What Right Does A Parent Have To The Legal Files Between A Child And A Lawyer?


Parents involved in court cases regarding child custody and access usually have their own legal representation. There are also occasions when the court needs to gather independent information about a child’s needs, wishes, and interests. In cases such as this, a court in Ontario may ask the Office of the Children’s Lawyer (OCL) to help. The OCL employs both lawyers and clinicians to represent children and write reports on their behalf. In a recent decision, the Ontario Court of Appeal had to determine what privacy rights the child and the OCL are entitled to.

Are the records “in custody or under control” of the Ministry of the Attorney General?

The issue at trial was whether the child’s litigation records with the OCL were subject to the father’s freedom of information access request. Both the Information and Privacy Commissioner (the “IPL”) as well as the divisional court agreed with the father that since the OCL falls under the Ministry of the Attorney General (the “Ministry”), the records should be considered “in the custody or under control” of the Ministry. As such, they should be made available through freedom of information access requests through the Freedom of Information and Protection of Privacy Act (“FIPPA”).

The hearing dealt with the subject of a dispute between the parents over the custody and access of their two children. The OCL was appointed to represent the children in 2008 when they were nine and eleven years old. In addition to a lawyer, the OCL also appointed a clinical investigator to help on the file.

The father requests access and is denied

The father’s access to the children (including verbal communication) was cut off by a judge in 2010. He brought a motion to change the order in 2012. At this time, the OCL appointed a lawyer but not a clinical investigator. On January 23, 2014, the father requested access to information from the Ministry pursuant to FIPPA. The information he sought included:

  • Privileged and non-privileged reports relating to the children;
  • All documents filed with the court, including settlement reports, medical reports, psychological and educational reports, filed conversations and notes, and transcripts;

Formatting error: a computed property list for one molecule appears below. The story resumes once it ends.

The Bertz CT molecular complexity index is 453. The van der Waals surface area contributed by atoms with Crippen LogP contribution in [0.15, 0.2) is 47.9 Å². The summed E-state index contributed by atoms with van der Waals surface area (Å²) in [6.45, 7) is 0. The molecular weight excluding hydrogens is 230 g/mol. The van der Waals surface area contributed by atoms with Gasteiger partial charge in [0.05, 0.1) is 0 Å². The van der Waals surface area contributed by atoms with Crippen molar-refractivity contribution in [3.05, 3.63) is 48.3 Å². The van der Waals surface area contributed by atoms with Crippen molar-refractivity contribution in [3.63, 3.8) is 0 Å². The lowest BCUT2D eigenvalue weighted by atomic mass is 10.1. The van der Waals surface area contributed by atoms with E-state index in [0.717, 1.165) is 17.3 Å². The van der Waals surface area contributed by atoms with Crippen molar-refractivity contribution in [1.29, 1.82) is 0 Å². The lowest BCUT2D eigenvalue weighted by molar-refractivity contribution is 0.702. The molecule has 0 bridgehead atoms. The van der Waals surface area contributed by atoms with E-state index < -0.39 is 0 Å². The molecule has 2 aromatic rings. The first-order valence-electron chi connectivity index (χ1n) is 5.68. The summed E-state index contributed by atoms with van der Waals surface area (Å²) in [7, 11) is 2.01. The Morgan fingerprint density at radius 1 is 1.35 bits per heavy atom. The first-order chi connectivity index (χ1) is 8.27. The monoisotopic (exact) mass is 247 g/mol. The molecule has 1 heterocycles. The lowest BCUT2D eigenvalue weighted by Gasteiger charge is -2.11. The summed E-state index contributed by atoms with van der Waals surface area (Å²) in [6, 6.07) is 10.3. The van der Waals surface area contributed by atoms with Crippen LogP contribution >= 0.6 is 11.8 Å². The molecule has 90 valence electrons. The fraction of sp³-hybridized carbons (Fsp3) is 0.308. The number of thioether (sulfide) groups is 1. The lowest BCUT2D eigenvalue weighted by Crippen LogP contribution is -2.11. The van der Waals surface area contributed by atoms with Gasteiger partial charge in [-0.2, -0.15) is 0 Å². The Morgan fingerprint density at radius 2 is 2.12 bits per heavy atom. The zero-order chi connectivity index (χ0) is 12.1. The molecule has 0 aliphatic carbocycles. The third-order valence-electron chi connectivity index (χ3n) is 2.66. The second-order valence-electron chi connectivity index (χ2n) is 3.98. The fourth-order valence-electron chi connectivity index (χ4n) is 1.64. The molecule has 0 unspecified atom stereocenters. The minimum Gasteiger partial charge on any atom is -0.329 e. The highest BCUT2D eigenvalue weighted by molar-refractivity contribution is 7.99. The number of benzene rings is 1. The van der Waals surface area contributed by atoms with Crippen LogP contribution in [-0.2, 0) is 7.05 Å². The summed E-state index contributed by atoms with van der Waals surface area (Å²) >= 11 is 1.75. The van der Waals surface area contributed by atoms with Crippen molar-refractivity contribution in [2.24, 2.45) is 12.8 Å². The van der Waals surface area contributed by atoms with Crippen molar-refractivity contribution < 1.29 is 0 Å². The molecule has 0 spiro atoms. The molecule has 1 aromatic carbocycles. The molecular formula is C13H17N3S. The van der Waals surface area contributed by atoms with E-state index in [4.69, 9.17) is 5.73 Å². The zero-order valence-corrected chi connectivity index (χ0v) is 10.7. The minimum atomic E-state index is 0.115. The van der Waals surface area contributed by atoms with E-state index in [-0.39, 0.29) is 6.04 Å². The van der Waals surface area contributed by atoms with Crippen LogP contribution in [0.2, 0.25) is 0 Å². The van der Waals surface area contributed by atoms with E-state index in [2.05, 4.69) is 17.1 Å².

• All notes and information relating to the duties of the lawyers acting for the Children’s Lawyer, including notes, court documents, and assessments; and
  • Social worker notes.

The Ministry denied the father’s request, stating FIPPA does not apply to private litigation files involving services to children. The OCL argued that it prepares and collects information as part of its independent legal representation, and that the information is not actually in custody or control of the Ministry.

The first two decisions come down

The father appealed the Ministry’s decision to the IPL, which determined the sole issue before it was whether the Ministry had custody or control of the records. The IPL noted that even if it ruled the Ministry did have care and control, it would not necessarily follow that the information would be made available to the father. The IPL did not agree with the Ministry and the OCL that the OCL was distinct from the Ministry and that the Ministry did have care and control of the information.  The OCL and the Ministry appealed to the Divisional Court, which upheld the decision of the IPL. The case then went to the Ontario Court of Appeal.

On appeal

In issuing its decision, the court turned to the United Nations Convention on the Rights of the Child to emphasize the importance of children’s rights, concluding “like solicitor-client privilege, the confidential relationship between the Children’s Lawyer and children is ‘fundamental to the proper functioning of our legal system’ and the protection of that relationship ‘has a central importance to the legal system as a whole.’”

The court found that even though the communications between the OCL and the children are privileged, the confidentiality would apply even without the presence of solicitor-client privilege because the safeguarding of children’s rights reaches further than the privilege of a solicitor-client relationship. In its decision, the court wrote:

“To allow a disgruntled parent to obtain confidential records belonging to the child would undermine the Children’s Lawyer’s promise of confidentiality, inhibit the information she could obtain and sabotage her in the exercise of her duties. This would, in turn, impact proceedings before the court by depriving it of the child’s voice and cause damage to the child who would no longer be meaningfully represented. Finally, disclosure to a parent could cause further trauma and stress to the child, who may have divided loyalties, exposing the child to retribution and making the child the problem in the litigation.”

The court determined the records were not in the Ministry’s care and control and should not be produced to the father.

Jason Howie has been a fixture of the family law community of Windsor and Essex County for over 25 years and has built relationships with clients as well as lawyers, accountants, medical professionals, and marriage counsellors in the community. To speak with Jason about any family law issue, including custody of children, phone 519-800-1039 or reach him online.


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